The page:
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Information, Coordination, and the Industrialization of Countries

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  • Florian Englmaier
  • Markus Reisinger

Abstract

The industrialization process of a country is often plagued by a failure to coordinate investment decisions. Using the Global Games approach we can solve this coordination problem and eliminate the problem of multiple equilibria. We show how appropriate information provision enhances efficiency. We discuss extensions of the model and argue that subsidies may be a property of a signalling equilibrium to overcome credibility problems in information provision. In addition we point out possible problems with overreaction to public information. Furthermore, we suggest a new focus for development policy.

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Paper provided by CESifo Group Munich in its series CESifo Working Paper Series with number 1670.

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Date of creation: 2006
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Handle: RePEc:ces:ceswps:_1670

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Keywords: information; coordination; industrialization; development; global games; equilibrium refinements; big push;

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  1. Murphy, Kevin M & Shleifer, Andrei & Vishny, Robert W, 1989. "Industrialization and the Big Push," Journal of Political Economy, University of Chicago Press, vol. 97(5), pages 1003-26, October.
  2. Giancarlo Corsetti & Amil Dasgupta & Stephen Morris & Hyun Song Shin, 2004. "Does One Soros Make a Difference? A Theory of Currency Crises with Large and Small Traders," Review of Economic Studies, Wiley Blackwell, vol. 71(1), pages 87-113, 01.
  3. Morris, S & Song Shin, H, 1996. "Unique Equilibrium in a Model of Self-Fulfilling Currency Attacks," Economics Papers 126, Economics Group, Nuffield College, University of Oxford.
  4. Antonio Ciccone & Kiminori Matsuyama, 1993. "Start-up costs and pecuniary externalities as barriers to economic development," Discussion Paper / Institute for Empirical Macroeconomics 83, Federal Reserve Bank of Minneapolis.
  5. Matsuyama, Kiminori, 1991. "Increasing Returns, Industrialization, and Indeterminacy of Equilibrium," The Quarterly Journal of Economics, MIT Press, vol. 106(2), pages 617-50, May.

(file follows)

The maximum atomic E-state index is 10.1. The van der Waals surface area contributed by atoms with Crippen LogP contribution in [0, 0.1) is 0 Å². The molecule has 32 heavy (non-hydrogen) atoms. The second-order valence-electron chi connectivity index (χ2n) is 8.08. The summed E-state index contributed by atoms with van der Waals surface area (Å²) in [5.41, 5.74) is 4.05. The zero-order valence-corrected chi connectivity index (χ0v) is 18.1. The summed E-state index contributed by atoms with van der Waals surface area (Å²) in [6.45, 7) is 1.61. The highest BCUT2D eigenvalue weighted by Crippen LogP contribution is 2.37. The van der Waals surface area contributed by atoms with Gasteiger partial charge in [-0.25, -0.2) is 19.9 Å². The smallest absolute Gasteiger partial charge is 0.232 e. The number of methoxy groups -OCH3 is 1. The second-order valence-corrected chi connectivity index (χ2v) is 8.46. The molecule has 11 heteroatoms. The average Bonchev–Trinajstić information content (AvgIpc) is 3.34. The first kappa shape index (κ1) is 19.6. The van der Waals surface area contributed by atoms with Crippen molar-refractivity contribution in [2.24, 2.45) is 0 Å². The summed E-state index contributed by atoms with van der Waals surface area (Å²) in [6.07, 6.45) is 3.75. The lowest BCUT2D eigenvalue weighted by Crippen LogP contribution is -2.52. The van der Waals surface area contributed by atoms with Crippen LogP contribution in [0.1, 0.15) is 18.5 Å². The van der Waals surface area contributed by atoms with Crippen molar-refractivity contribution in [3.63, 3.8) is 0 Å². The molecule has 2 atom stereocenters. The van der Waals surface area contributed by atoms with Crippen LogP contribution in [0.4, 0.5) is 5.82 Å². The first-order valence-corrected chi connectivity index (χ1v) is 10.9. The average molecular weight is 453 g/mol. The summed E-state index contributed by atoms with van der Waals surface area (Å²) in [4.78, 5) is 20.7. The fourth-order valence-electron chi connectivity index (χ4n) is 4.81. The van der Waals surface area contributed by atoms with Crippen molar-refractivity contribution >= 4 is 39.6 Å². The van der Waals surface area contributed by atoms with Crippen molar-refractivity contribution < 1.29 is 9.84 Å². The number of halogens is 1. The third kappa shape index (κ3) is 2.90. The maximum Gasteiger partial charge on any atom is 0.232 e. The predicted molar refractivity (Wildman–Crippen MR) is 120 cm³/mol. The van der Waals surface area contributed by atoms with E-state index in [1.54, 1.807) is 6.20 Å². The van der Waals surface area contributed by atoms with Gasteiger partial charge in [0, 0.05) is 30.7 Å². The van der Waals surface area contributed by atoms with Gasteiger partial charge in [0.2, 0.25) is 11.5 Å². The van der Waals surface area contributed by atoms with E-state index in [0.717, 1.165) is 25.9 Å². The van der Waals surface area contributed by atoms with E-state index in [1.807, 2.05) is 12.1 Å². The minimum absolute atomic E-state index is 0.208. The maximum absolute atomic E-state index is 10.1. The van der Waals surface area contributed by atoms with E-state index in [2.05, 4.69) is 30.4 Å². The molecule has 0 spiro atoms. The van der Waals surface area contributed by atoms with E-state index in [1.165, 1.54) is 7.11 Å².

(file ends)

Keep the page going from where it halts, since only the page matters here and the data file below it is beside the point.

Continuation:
6. Stephen Morris & Hyun Song Shin, 2000. "Global Games: Theory and Applications," Cowles Foundation Discussion Papers 1275, Cowles Foundation for Research in Economics, Yale University.
  7. Faini, Riccardo, 1984. "Increasing Returns, Non-Traded Inputs and Regional Development," Economic Journal, Royal Economic Society, vol. 94(374), pages 308-23, June.
  8. Bryan Graham & Jonathan Temple, 2006. "Rich Nations, Poor Nations: How Much Can Multiple Equilibria Explain?," Journal of Economic Growth, Springer, vol. 11(1), pages 5-41, 03.
  9. Paul R. Milgrom, 1979. "Good Nevs and Bad News: Representation Theorems and Applications," Discussion Papers 407R, Northwestern University, Center for Mathematical Studies in Economics and Management Science.
  10. Dani Rodrik, 1994. "Getting Interventions Right: How South Korea and Taiwan Grew Rich," NBER Working Papers 4964, National Bureau of Economic Research, Inc.
  11. Carlsson, Hans & van Damme, Eric, 1993. "Global Games and Equilibrium Selection," Econometrica, Econometric Society, vol. 61(5), pages 989-1018, September.
  12. Karayalcin, Cem & Mitra, Devashish, 1999. "Multiple equilibria, coordination, and transitional growth," Journal of Development Economics, Elsevier, vol. 60(2), pages 297-316, December.
  13. George-Marios Angeletos & Christian Hellwig & Alessandro Pavan, 2003. "Coordination and Policy Traps," NBER Working Papers 9767, National Bureau of Economic Research, Inc.
  14. Heinemann, Frank & Illing, Gerhard, 2002. "Speculative attacks: Unique equilibrium and transparency," Munich Reprints in Economics 19430, University of Munich, Department of Economics.
  15. Trindade, Vitor, 2005. "The big push, industrialization and international trade: The role of exports," Journal of Development Economics, Elsevier, vol. 78(1), pages 22-48, October.
  16. Keefer, Philip & Knack, Stephen, 2002. "Boondoogles and expropriation : rent-sseking and policy distortion when property rights are insecure," Policy Research Working Paper Series 2910, The World Bank.
  17. Stephen Morris & Hyun Song Shin, 2002. "Social Value of Public Information," American Economic Review, American Economic Association, vol. 92(5), pages 1521-1534, December.
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